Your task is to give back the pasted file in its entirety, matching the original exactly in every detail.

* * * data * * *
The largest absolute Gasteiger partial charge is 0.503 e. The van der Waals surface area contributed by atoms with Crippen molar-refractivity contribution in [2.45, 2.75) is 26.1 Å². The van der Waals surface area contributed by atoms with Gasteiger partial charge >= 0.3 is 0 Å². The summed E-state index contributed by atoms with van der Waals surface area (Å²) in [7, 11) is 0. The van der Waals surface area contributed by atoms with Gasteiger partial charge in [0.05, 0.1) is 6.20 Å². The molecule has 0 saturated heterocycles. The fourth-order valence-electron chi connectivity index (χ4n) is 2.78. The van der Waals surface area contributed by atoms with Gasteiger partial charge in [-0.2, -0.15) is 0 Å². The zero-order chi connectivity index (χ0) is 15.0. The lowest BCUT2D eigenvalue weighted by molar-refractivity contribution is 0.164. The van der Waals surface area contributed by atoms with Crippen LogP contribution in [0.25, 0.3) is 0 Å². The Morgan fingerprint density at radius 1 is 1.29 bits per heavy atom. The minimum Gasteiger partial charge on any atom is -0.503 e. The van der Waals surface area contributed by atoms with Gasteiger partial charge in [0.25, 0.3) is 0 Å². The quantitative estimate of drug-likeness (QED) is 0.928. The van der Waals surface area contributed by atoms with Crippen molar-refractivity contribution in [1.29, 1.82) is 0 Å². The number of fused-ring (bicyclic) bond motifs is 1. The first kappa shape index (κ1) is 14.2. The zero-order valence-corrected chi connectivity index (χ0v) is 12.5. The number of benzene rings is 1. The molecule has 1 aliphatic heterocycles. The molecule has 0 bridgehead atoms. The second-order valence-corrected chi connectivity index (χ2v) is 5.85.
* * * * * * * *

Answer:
The largest absolute Gasteiger partial charge is 0.503 e. The van der Waals surface area contributed by atoms with Crippen molar-refractivity contribution in [2.45, 2.75) is 26.1 Å². The van der Waals surface area contributed by atoms with Gasteiger partial charge >= 0.3 is 0 Å². The summed E-state index contributed by atoms with van der Waals surface area (Å²) in [7, 11) is 0. The van der Waals surface area contributed by atoms with Gasteiger partial charge in [0.05, 0.1) is 6.20 Å². The molecule has 0 saturated heterocycles. The fourth-order valence-electron chi connectivity index (χ4n) is 2.78. The van der Waals surface area contributed by atoms with Gasteiger partial charge in [-0.2, -0.15) is 0 Å². The zero-order chi connectivity index (χ0) is 15.0. The lowest BCUT2D eigenvalue weighted by molar-refractivity contribution is 0.164. The van der Waals surface area contributed by atoms with Crippen LogP contribution in [0.25, 0.3) is 0 Å². The Morgan fingerprint density at radius 1 is 1.29 bits per heavy atom. The minimum Gasteiger partial charge on any atom is -0.503 e. The van der Waals surface area contributed by atoms with Gasteiger partial charge in [0.25, 0.3) is 0 Å². The quantitative estimate of drug-likeness (QED) is 0.928. The van der Waals surface area contributed by atoms with Crippen molar-refractivity contribution in [1.29, 1.82) is 0 Å². The number of fused-ring (bicyclic) bond motifs is 1. The first kappa shape index (κ1) is 14.2. The zero-order valence-corrected chi connectivity index (χ0v) is 12.5. The number of benzene rings is 1. The molecule has 1 aliphatic heterocycles. The molecule has 0 bridgehead atoms. The second-order valence-corrected chi connectivity index (χ2v) is 5.85.